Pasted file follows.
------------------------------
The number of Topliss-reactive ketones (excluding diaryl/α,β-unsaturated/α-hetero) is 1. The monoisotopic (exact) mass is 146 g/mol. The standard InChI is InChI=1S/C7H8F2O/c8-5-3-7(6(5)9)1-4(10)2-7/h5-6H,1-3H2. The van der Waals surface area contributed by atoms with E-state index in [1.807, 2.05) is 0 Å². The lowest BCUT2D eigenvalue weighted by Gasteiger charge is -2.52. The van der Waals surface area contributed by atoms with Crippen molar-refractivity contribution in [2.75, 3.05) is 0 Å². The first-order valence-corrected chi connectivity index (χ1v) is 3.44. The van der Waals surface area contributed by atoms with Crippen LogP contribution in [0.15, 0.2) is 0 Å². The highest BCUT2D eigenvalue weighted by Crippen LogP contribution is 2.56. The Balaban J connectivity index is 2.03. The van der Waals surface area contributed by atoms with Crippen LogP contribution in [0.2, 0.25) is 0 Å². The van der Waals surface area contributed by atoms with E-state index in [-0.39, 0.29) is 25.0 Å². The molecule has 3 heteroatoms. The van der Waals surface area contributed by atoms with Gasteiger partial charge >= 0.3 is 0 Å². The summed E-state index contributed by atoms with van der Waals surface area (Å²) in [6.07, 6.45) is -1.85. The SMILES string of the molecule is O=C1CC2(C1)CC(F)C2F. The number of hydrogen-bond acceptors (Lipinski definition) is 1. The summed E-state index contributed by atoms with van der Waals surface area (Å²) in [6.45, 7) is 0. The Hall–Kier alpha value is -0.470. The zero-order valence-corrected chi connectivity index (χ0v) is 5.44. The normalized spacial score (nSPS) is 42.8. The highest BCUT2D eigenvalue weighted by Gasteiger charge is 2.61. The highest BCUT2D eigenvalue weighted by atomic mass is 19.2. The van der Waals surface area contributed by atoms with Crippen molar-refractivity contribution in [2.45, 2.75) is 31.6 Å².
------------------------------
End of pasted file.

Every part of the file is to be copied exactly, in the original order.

The number of Topliss-reactive ketones (excluding diaryl/α,β-unsaturated/α-hetero) is 1. The monoisotopic (exact) mass is 146 g/mol. The standard InChI is InChI=1S/C7H8F2O/c8-5-3-7(6(5)9)1-4(10)2-7/h5-6H,1-3H2. The van der Waals surface area contributed by atoms with E-state index in [1.807, 2.05) is 0 Å². The lowest BCUT2D eigenvalue weighted by Gasteiger charge is -2.52. The van der Waals surface area contributed by atoms with Crippen molar-refractivity contribution in [2.75, 3.05) is 0 Å². The first-order valence-corrected chi connectivity index (χ1v) is 3.44. The van der Waals surface area contributed by atoms with Crippen LogP contribution in [0.15, 0.2) is 0 Å². The highest BCUT2D eigenvalue weighted by Crippen LogP contribution is 2.56. The Balaban J connectivity index is 2.03. The van der Waals surface area contributed by atoms with Crippen LogP contribution in [0.2, 0.25) is 0 Å². The van der Waals surface area contributed by atoms with E-state index in [-0.39, 0.29) is 25.0 Å². The molecule has 3 heteroatoms. The van der Waals surface area contributed by atoms with Gasteiger partial charge >= 0.3 is 0 Å². The summed E-state index contributed by atoms with van der Waals surface area (Å²) in [6.07, 6.45) is -1.85. The SMILES string of the molecule is O=C1CC2(C1)CC(F)C2F. The number of hydrogen-bond acceptors (Lipinski definition) is 1. The summed E-state index contributed by atoms with van der Waals surface area (Å²) in [6.45, 7) is 0. The Hall–Kier alpha value is -0.470. The zero-order valence-corrected chi connectivity index (χ0v) is 5.44. The normalized spacial score (nSPS) is 42.8. The highest BCUT2D eigenvalue weighted by Gasteiger charge is 2.61. The highest BCUT2D eigenvalue weighted by atomic mass is 19.2. The van der Waals surface area contributed by atoms with Crippen molar-refractivity contribution in [2.45, 2.75) is 31.6 Å².